'Sister Wives' polygamists use SCOTUS gay marriage ruling in federal lawsuit to ask for legalization of ménage à trois

by Gregory Tomlin |

(Nathan Collier/Facebook)Nathan Collier and his two "wives" are suing the State of Montana, asking for relief from the "great and continuing harm" and "disrespect" they suffer because Nathan's marriage to only one of the women is considered legal. Collier has been married to Vicki since 2000, and "spiritually married" to Christine since 2007.

BILLINGS, Mont. (Christian Examiner) – A Montana man and his two "wives" have filed suit in federal district court, seeking to have their polygamist marriage legalized under the ruling issued by the Supreme Court in the Obergefell v. Hodges same-sex marriage case.

(Wikimedia/Public Domain)Vintage Postcard Circa 1910 "This is the Life"

In its June decision, the high court ruled 5-4 that marriage could not be limited to heterosexual couples only and said states – many of which had constitutional amendments prohibiting gay marriage – were required to recognize same-sex marriages.

Now, Nathan Collier, his legal wife, Vicki, and another women, Christine Parkinson, are claiming that ruling opens up a legal path for Christine also to marry Nathan. In the suit, the women argue they do not wish to be married to each other, but both want to be married to the same man.

Shortly after the Obergefell decision, Nathan and Christine attempted to obtain a marriage license at the Yellowstone County Courthouse. Nathan had been married to Vicki since 2000, and Christine was "spiritually married" to Nathan in 2007. The trio was turned away.

In the lawsuit, the three claim they "and, by extension, thousands of non-traditional families throughout the State of Montana and the United States, are demeaned and disgraced by society because they 'are denied the constellation of benefits that the States have linked to marriage and are consigned to an instability many [monogamous] couples would find intolerable.'"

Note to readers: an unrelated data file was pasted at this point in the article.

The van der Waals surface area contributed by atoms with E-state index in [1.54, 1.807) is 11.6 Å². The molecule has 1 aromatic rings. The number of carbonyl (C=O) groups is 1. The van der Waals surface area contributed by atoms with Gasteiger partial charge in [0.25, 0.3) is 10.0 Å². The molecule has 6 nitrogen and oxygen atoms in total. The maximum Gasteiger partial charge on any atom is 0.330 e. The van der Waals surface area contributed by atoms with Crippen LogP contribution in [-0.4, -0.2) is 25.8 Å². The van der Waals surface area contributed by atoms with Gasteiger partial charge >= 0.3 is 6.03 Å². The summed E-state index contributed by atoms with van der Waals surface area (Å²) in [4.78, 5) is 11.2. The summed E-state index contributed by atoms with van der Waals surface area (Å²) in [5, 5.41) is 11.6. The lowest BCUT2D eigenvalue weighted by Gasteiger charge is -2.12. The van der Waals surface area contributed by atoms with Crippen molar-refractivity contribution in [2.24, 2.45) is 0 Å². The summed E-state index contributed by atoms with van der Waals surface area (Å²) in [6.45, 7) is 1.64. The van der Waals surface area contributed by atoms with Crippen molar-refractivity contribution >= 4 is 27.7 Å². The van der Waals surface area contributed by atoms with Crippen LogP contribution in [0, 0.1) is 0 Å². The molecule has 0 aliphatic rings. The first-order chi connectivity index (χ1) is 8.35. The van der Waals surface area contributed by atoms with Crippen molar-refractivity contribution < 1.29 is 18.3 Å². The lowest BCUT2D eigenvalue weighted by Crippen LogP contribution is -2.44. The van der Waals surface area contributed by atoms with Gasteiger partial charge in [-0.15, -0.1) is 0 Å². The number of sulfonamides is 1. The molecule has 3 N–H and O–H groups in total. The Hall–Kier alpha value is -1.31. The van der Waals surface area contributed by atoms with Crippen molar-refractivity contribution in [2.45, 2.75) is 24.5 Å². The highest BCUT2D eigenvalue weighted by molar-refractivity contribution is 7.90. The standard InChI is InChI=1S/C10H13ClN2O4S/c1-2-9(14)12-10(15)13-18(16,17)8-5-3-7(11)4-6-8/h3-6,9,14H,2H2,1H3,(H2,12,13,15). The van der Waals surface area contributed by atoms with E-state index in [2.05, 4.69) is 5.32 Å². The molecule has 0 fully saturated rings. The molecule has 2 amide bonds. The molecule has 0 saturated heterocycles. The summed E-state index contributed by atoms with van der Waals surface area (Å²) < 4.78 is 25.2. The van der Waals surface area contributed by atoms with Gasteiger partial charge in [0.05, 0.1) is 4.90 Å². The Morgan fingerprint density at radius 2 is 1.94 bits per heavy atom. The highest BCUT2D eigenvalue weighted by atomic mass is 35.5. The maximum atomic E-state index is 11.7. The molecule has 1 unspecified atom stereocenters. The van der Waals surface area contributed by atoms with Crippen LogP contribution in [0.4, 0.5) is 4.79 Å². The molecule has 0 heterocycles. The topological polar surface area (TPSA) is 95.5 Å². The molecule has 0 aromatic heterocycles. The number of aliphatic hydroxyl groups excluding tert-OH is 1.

According to the lawsuit, the inability for Nathan Collier to take a second wife "works a great and continuing harm, serving to disrespect and subordinate" his family. The suit also claims Montana's bigamy law criminalizes the love, protection and financial provision offered by Nathan Collier for both women.

The Colliers were profiled on the TLC reality show, "Sister Wives," in January 2015, so they are not concerned with hiding their relationship. They have not been prosecuted for their relationship because Nathan's second marriage is not legally recognized.

The challenge Collier and his two "wives" offer to longstanding state laws prohibiting bigamy was predicted by Justice Samuel Alito during the oral arguments in Obergefell v. Hodges.

Alito asked Mary Bonauto, the attorney representing proponents of same-sex marriage, if polygamy could be a logical outcome of extending marriage rights to same-sex couples. Bonauto said then that multiple marriages often involve "concerns about consent and coercion" that should result in the state being able to prevent them. She also said there were concerns about the division of property and the disposition of children in the household should a divorce occur in a polygamous marriage.

The Colliers and Parkinson specifically address those concerns in their lawsuit, claiming their relationship is consensual and that they are not arguing for non-consensual bigamy laws to be overturned.

The suit relies on Supreme Court precedent in Lawrence v. Texas (which overturned the ban on sodomy) and Obergefell (which legalized same-sex marriage). It also claims state laws prohibiting Nathan Collier from marrying Christine violate their First Amendment rights to exercise their religion as they wish.